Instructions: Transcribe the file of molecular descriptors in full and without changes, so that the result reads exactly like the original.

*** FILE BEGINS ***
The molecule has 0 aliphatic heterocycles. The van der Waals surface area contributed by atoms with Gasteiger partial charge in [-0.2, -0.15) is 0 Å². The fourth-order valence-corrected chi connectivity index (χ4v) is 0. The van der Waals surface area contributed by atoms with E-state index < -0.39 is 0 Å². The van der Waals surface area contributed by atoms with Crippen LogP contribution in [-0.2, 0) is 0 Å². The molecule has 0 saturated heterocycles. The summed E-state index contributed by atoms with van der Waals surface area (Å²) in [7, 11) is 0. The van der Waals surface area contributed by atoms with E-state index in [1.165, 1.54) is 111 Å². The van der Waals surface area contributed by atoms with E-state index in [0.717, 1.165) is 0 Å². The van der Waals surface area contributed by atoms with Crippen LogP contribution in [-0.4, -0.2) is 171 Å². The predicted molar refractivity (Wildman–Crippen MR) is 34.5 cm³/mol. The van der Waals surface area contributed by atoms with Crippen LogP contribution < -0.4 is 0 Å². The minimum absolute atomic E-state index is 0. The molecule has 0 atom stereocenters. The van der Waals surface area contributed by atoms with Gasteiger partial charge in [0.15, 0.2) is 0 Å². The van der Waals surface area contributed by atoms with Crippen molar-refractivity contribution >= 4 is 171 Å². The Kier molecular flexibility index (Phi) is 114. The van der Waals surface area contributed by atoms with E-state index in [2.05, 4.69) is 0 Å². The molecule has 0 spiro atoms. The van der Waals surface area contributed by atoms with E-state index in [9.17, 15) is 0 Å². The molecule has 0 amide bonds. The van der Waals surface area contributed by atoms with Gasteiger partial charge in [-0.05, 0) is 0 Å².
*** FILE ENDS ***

The molecule has 0 aliphatic heterocycles. The van der Waals surface area contributed by atoms with Gasteiger partial charge in [-0.2, -0.15) is 0 Å². The fourth-order valence-corrected chi connectivity index (χ4v) is 0. The van der Waals surface area contributed by atoms with E-state index < -0.39 is 0 Å². The van der Waals surface area contributed by atoms with Crippen LogP contribution in [-0.2, 0) is 0 Å². The molecule has 0 saturated heterocycles. The summed E-state index contributed by atoms with van der Waals surface area (Å²) in [7, 11) is 0. The van der Waals surface area contributed by atoms with E-state index in [1.165, 1.54) is 111 Å². The van der Waals surface area contributed by atoms with E-state index in [0.717, 1.165) is 0 Å². The van der Waals surface area contributed by atoms with Crippen LogP contribution in [-0.4, -0.2) is 171 Å². The predicted molar refractivity (Wildman–Crippen MR) is 34.5 cm³/mol. The van der Waals surface area contributed by atoms with Crippen LogP contribution < -0.4 is 0 Å². The minimum absolute atomic E-state index is 0. The molecule has 0 atom stereocenters. The van der Waals surface area contributed by atoms with Gasteiger partial charge in [0.15, 0.2) is 0 Å². The van der Waals surface area contributed by atoms with Crippen molar-refractivity contribution >= 4 is 171 Å². The Kier molecular flexibility index (Phi) is 114. The van der Waals surface area contributed by atoms with E-state index in [2.05, 4.69) is 0 Å². The molecule has 0 spiro atoms. The van der Waals surface area contributed by atoms with E-state index in [9.17, 15) is 0 Å². The molecule has 0 amide bonds. The van der Waals surface area contributed by atoms with Gasteiger partial charge in [-0.05, 0) is 0 Å².